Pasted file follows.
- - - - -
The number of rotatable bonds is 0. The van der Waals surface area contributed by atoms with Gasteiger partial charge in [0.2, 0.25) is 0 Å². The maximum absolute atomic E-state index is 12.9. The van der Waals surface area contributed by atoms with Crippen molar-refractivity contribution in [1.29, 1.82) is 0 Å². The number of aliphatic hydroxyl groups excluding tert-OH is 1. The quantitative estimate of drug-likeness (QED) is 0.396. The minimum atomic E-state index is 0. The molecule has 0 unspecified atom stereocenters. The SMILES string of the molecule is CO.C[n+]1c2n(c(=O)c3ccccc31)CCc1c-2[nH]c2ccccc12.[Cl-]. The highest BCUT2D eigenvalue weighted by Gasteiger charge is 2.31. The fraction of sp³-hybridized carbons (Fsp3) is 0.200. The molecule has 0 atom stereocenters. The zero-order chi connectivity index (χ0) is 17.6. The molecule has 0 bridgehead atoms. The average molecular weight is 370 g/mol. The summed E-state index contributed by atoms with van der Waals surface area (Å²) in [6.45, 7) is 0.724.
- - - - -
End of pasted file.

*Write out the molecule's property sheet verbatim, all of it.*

The number of rotatable bonds is 0. The van der Waals surface area contributed by atoms with Gasteiger partial charge in [0.2, 0.25) is 0 Å². The maximum absolute atomic E-state index is 12.9. The van der Waals surface area contributed by atoms with Crippen molar-refractivity contribution in [1.29, 1.82) is 0 Å². The number of aliphatic hydroxyl groups excluding tert-OH is 1. The quantitative estimate of drug-likeness (QED) is 0.396. The minimum atomic E-state index is 0. The molecule has 0 unspecified atom stereocenters. The SMILES string of the molecule is CO.C[n+]1c2n(c(=O)c3ccccc31)CCc1c-2[nH]c2ccccc12.[Cl-]. The highest BCUT2D eigenvalue weighted by Gasteiger charge is 2.31. The fraction of sp³-hybridized carbons (Fsp3) is 0.200. The molecule has 0 atom stereocenters. The zero-order chi connectivity index (χ0) is 17.6. The molecule has 0 bridgehead atoms. The average molecular weight is 370 g/mol. The summed E-state index contributed by atoms with van der Waals surface area (Å²) in [6.45, 7) is 0.724.